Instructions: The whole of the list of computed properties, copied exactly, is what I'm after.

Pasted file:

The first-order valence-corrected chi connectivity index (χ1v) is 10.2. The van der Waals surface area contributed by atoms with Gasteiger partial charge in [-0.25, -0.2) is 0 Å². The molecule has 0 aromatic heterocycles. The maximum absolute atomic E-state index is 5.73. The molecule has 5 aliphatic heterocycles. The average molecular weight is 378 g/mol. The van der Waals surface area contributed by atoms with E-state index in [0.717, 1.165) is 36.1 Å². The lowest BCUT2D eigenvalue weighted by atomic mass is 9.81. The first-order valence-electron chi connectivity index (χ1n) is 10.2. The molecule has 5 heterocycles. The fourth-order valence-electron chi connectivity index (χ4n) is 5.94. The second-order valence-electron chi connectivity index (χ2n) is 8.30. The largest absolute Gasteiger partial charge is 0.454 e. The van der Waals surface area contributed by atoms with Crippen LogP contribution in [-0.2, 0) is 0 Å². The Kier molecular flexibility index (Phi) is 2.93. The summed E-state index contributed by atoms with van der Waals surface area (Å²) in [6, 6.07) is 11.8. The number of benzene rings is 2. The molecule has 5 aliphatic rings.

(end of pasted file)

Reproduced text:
The first-order valence-corrected chi connectivity index (χ1v) is 10.2. The van der Waals surface area contributed by atoms with Gasteiger partial charge in [-0.25, -0.2) is 0 Å². The molecule has 0 aromatic heterocycles. The maximum absolute atomic E-state index is 5.73. The molecule has 5 aliphatic heterocycles. The average molecular weight is 378 g/mol. The van der Waals surface area contributed by atoms with E-state index in [0.717, 1.165) is 36.1 Å². The lowest BCUT2D eigenvalue weighted by atomic mass is 9.81. The first-order valence-electron chi connectivity index (χ1n) is 10.2. The molecule has 5 heterocycles. The fourth-order valence-electron chi connectivity index (χ4n) is 5.94. The second-order valence-electron chi connectivity index (χ2n) is 8.30. The largest absolute Gasteiger partial charge is 0.454 e. The van der Waals surface area contributed by atoms with Crippen LogP contribution in [-0.2, 0) is 0 Å². The Kier molecular flexibility index (Phi) is 2.93. The summed E-state index contributed by atoms with van der Waals surface area (Å²) in [6, 6.07) is 11.8. The number of benzene rings is 2. The molecule has 5 aliphatic rings.